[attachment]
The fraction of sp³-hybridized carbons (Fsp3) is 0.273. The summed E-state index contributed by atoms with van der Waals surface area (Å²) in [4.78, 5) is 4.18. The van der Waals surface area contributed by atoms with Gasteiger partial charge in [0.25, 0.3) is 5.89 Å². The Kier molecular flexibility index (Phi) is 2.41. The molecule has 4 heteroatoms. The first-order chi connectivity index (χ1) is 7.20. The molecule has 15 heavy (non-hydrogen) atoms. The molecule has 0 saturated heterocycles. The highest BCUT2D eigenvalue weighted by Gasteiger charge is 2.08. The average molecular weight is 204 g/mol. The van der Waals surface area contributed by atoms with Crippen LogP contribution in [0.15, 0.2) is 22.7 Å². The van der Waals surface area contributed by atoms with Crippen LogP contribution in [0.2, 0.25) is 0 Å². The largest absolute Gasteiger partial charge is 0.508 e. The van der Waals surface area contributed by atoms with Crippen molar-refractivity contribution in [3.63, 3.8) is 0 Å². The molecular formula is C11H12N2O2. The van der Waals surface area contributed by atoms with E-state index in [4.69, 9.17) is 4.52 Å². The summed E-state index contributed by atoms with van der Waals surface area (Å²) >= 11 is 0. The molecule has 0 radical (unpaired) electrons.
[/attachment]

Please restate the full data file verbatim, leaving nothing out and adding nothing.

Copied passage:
The fraction of sp³-hybridized carbons (Fsp3) is 0.273. The summed E-state index contributed by atoms with van der Waals surface area (Å²) in [4.78, 5) is 4.18. The van der Waals surface area contributed by atoms with Gasteiger partial charge in [0.25, 0.3) is 5.89 Å². The Kier molecular flexibility index (Phi) is 2.41. The molecule has 4 heteroatoms. The first-order chi connectivity index (χ1) is 7.20. The molecule has 15 heavy (non-hydrogen) atoms. The molecule has 0 saturated heterocycles. The highest BCUT2D eigenvalue weighted by Gasteiger charge is 2.08. The average molecular weight is 204 g/mol. The van der Waals surface area contributed by atoms with Crippen LogP contribution in [0.15, 0.2) is 22.7 Å². The van der Waals surface area contributed by atoms with Crippen LogP contribution in [0.2, 0.25) is 0 Å². The largest absolute Gasteiger partial charge is 0.508 e. The van der Waals surface area contributed by atoms with Crippen molar-refractivity contribution in [3.63, 3.8) is 0 Å². The molecular formula is C11H12N2O2. The van der Waals surface area contributed by atoms with E-state index in [4.69, 9.17) is 4.52 Å². The summed E-state index contributed by atoms with van der Waals surface area (Å²) >= 11 is 0. The molecule has 0 radical (unpaired) electrons.